The Fight-or-Flight Response

Written by EE Publisher

June 17, 2017

Blog | Trauma-informed Teaching

Trauma-Informed Teaching: Defining Trauma

To understand trauma-informed teaching, it is crucial to first learn the flight or fight response. Many educators now recognize the importance of trauma-informed teaching practices, what is trauma? 
  • An event, or series of events, that overwhelms the central nervous system.
  • When one’s ability to defend, protect, or say no is overwhelmed.
  • What occurs when an individual's solution (active response to threat) does not work.
This definition requires an understanding of the central nervous system. This article will cover the basics of the nervous system and the fight-or-flight response. We will then offer an explanation of how trauma manifests in the classroom.
Mindfulness impacts the wizard brain and the lizard brain

The Autonomic Nervous System

The threat-response system is controlled by a branch of the nervous system known as the autonomic nervous system (ANS). The ANS handles all our basic automatic functions like digestion, heart rate, breathing, and our body’s response to stress. The ANS can be further divided into the sympathetic nervous system (SNS) and the parasympathetic nervous system (PNS). The SNS is known as the “fight-or-flight” response and the PNS is referred to as our “rest and digest” system.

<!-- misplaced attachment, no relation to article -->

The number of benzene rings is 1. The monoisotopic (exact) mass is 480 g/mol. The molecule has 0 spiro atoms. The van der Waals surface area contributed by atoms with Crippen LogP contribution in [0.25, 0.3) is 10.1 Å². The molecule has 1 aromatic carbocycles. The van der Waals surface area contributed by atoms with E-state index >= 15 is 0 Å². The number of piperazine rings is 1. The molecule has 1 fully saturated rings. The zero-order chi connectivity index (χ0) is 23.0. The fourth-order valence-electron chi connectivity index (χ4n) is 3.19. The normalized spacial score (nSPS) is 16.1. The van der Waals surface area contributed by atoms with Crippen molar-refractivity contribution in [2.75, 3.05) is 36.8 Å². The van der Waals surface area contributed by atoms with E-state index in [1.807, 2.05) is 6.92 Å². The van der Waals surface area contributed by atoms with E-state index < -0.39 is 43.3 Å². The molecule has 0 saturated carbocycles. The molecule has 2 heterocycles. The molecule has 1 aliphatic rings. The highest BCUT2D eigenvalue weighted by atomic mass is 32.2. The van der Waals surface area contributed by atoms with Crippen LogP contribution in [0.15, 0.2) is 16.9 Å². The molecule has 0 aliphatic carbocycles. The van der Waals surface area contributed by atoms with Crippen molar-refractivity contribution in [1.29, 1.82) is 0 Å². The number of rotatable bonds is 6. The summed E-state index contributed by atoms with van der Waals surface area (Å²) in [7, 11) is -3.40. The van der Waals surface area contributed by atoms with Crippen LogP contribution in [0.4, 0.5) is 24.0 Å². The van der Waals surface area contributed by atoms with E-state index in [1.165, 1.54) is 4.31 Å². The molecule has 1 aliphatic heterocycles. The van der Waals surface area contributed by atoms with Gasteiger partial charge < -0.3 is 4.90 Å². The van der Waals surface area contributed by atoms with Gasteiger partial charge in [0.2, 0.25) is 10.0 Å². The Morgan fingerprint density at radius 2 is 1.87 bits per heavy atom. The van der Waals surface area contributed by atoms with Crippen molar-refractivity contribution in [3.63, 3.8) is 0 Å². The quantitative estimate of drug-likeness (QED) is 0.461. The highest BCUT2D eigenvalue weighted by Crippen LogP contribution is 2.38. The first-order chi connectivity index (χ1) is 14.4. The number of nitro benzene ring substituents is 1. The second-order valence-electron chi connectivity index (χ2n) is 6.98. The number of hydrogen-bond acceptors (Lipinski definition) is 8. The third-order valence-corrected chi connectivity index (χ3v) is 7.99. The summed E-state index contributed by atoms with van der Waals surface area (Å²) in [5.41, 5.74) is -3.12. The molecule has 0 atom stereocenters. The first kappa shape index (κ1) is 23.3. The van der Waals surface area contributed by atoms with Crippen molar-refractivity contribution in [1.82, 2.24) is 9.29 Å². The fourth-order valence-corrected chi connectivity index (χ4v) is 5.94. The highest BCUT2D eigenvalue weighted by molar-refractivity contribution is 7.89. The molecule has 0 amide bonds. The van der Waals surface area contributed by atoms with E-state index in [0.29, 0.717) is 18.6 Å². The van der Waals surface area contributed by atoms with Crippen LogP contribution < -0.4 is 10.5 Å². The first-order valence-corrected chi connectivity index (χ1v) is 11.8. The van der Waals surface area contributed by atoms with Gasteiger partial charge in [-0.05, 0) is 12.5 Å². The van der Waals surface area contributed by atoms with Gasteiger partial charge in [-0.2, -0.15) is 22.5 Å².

The Fight-Flight-Or-Freeze Response

It is important here to think of the most primitive of all survival situations: predator and prey. A zebra at rest with no threat of predators and will be operating within the “rest and digest” functions of the PNS. That same zebra when chased by a lion will immediately experience drastic physiological changes. The zebra's heart rate increases, large amounts of stress hormones are released, and blood pressure increases - the zebra’s nervous system prepares it to run for its life.